Valentin tries to tail Father Brown, but loses him. The detective comes across an elegant restaurant, with a mysterious dark splash upon one of its walls. He sits down in and orders a cup of coffee. When his drink arrives, he realises that the positions of the table salt and sugar have been switched. He brings this to the attention of the waiter who says it must have been "those two clergymen". Valentin enquires, and finds out that the smaller of the two priests threw his half-empty bowl of soup at the wall before quickly leaving. He comes across a grocer, and brings to his attention atop his display of nuts, a large sign reading oranges, and atop oranges, a sign reading nuts. The grocer tells him a similar story of two priests, one small and one large, and how the little one upset the apple cart and ran.Valentin spots a restaurant with the front window having a large star shaped break in it. Upon questioning the waiter, Valentin learns the plate glass window was smashed by a little priest, who was in earlier with a large companion, and paid over three times his proper bill, then smashed the window with his umbrella. Valentin's final clue is in a sweetshop, where the lady at the counter tells him that two priests were there not a half hour before. Though they left, the smaller of the two soon returned, saying he had misplaced a package, and that if it were found to send it on to an address in Westminster. The shopkeeper did indeed find the package once the priest had left.d. The shopkeeper then saysthe two priests headed for Hampstead Heath.

At the park, he comes across the two priests. The larger priest reveals his true identity as Flambeau, and demands the package from Father Brown. When Father Brown refuses, Flambeau triumphantly reveals that he has already obtained the cross and slipped the priest a dummy package. Father Brown replies that he has switched the packages back at the candy shop and mailed the cross safely to a friend at Westminster. He explains how he suspected his companion was no priest because he recognized the bulge up his sleeve as the spiked bracelet, a criminal insignia. This suspicion was confirmed when Father Brown tested Flambeau and found that his companion did not want to draw attention to himself in the restaurant (this being tested by swapping the positions of the sugar and table salt, the thief drinking his salty coffee without a word; and modifying the bill so that it shows a value three times higher, the thief merely paying it without complaint). Valentin to follow. On this note, the bobbies and Valentin emerge from their hiding place and arrest Flambeau.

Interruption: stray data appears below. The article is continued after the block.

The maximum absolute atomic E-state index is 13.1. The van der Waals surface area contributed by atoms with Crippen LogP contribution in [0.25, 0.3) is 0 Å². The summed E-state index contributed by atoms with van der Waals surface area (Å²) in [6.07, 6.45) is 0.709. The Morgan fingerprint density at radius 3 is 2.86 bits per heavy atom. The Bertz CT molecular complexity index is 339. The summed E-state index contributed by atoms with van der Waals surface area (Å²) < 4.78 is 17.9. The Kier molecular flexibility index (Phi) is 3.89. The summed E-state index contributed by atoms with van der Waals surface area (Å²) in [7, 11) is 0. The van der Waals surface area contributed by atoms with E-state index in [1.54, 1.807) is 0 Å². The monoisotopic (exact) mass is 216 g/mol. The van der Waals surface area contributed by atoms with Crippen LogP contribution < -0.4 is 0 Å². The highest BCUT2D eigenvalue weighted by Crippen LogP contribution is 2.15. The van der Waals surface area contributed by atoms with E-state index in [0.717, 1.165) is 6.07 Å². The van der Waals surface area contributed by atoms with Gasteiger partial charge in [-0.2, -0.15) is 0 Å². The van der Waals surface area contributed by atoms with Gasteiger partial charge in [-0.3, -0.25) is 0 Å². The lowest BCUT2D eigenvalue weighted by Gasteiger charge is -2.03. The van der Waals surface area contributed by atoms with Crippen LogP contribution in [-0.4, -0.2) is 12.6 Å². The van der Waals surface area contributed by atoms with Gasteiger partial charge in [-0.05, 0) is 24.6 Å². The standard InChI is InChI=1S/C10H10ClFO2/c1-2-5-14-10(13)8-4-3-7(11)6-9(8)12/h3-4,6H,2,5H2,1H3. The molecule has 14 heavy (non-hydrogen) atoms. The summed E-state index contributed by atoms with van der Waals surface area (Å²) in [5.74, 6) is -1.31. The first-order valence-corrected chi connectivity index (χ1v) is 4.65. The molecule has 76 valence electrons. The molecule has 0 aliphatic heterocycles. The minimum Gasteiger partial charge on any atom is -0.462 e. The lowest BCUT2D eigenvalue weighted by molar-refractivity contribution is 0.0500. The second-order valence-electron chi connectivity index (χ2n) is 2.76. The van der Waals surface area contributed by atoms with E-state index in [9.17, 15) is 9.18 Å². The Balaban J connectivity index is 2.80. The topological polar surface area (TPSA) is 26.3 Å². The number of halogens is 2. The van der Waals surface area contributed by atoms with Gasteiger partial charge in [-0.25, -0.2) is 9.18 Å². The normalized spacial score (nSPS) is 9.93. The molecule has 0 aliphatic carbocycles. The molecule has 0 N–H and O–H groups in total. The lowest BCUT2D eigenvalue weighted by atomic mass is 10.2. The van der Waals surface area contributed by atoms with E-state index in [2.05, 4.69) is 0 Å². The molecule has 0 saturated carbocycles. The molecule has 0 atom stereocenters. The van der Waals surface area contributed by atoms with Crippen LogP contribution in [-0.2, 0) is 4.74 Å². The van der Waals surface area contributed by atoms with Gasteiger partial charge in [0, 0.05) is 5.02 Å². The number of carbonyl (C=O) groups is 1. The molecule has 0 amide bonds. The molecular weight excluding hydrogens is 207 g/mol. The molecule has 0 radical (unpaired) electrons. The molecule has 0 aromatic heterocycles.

Gilbert Keith Chesterton, (May 29, 1874 – June 14, 1936)



G. K. Chesterton, was an English writer. He wrote on philosophy, ontology, poetry, plays, journalism, public lectures and debates, literary and art criticism, biography, Christian apologetics, and fiction, including fantasy and detective fiction.


Chesterton is well known for his reasoned apologetics, and even some of those who disagree with him have recognized the universal appeal of such works as Orthodoxy and The Everlasting Man. Chesterton routinely referred to himself as an "orthodox" Christian, and came to identify this position more and more with Catholicism, eventually converting to Roman Catholicism from High Church Anglicanism.


Friday, April 5, 2013